Pragmatic Agile Weblog

Agile software development in real life

Shouldn’t engineers just be engineers?

During release planning we do two things: estimate user stories and write and refine user stories…

One of the question I asked myself when I knew for the first time about USs and how an agile team works with the product owner to get and refine user stories was… developers are developers, they are trained and paid to find and implement solutions. Why should we ask them to be a bit of business analyst too and define the user stories?

The other day, one of my best engineer came with the same doubt. Do not get me wrong, it was not a critique or a way to quit what we were doing, but a perfectly legal doubt in the back of his mind.

The answer I gave myself at first was that not necessarily developers will have to write user stories. In a perfect scrum world, the product owner(s) has(have) the bandwidth to fully write and refine the user stories. Engineers should just focus on making sure they discuss the stories with the product owner(s) so that they understand them fully and then estimate and implement the stories. In many real cases, where the customer is not an internal product manager, this can be much more difficult, because as anyone, the customer will have many other priorities than writing stories. But in this case, an agile team can just incorporate a business analyst that proxies the customer and acts as the product owner toward the development team.

There are however some good reasons (i.e. reasons I consider good) to have engineers more involved in writing the stories. First, if the project is of any not trivial size, the number of user stories grows easily big, so big that you would need to add many business analysts or product owners (in addition to big walls on to which stick the cards 🙂 ). In such case, you probably go back to involve the development team in helping out. The other reason, which is the most important, is that writing the user stories engineers are forced to see things with the eyes of the users, more than with the eyes of a technician. To make fun of ourselfs we coined the following acronym: MFMU… Maximu Flexibility Minimum Usability. It was because as engineers, we tend to thinks about how a feature should be done and how the code can be changed easily. This usually despite the usability of the final solution (users will do what we tell them to do…). This is particularly unpleasant in software product development, because when you develop a software product, you can achieve the best result when developers think like users. This fits well with the agile principle of releasing workable software. Most users can live with few features but working, much less with the promise that they will have one day a perfect feature set (which we know already will take a couple of releases to get stable 🙂 ).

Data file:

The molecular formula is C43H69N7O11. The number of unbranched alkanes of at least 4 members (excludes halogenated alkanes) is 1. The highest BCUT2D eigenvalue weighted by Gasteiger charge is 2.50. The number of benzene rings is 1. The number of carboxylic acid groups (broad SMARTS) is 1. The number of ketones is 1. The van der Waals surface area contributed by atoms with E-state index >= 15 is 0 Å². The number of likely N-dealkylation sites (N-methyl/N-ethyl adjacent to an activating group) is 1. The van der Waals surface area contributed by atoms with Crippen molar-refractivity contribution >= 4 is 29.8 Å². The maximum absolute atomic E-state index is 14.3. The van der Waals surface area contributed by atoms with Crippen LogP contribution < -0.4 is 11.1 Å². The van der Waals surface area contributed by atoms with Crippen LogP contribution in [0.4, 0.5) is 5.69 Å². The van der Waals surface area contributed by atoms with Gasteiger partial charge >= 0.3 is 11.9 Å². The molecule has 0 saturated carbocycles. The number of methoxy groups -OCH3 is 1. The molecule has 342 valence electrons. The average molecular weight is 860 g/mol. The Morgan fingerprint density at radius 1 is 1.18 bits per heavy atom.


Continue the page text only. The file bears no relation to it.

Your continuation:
Writing user stories helps engineers to switch for a moment from the how to the what and this brings the benefit of understanding much better the requirements, the why things should be done in a certain way, what is really important for the user and what less, what the user will do to accept a story and so on.

This is why I am more than happy we need to help our POs in writing and refining the USs. We are not super good yet, but we will get there!

Some additional comments. Interestingly, another engineer came few days after the first with almost the same argument. Easily the discussion slipped to asking ourself if the focus of a software engineer should not be more on producing quality code than writing user stories. Or, in a way, if we should not focus on making sure we can change our code easily before trying to develop with an iterative (possibly incrementally) development process.

First of all let me say that of course it is fundamental that developers write quality code. This is a good part of a developer professionality and it must be  a field of constant improvement. Still, I like my developers put their hands in the user stories because I believe it is equally important they streer their ability to write code toward the final and ultimate goal of software development, which is delivering value for the users. As a manager I am in the middle between the development team and the product team and in many cases I feel the two teams think about value of software development in two very different ways. Developers tend to see value in writing good quality code, the product owner tends to see the value in features delivered to the user. Scrum gives the great opportunity to get these two views closer and see a common goal: deliver value to the user in the most efficient way. As this sentence shows, there is a sequence that makes sense: first deliver value to the user, then constantly improve your efficiency.

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February 22, 2009 - Posted by | Agile, SCRUM, Software development, Software engineering, Uncategorized

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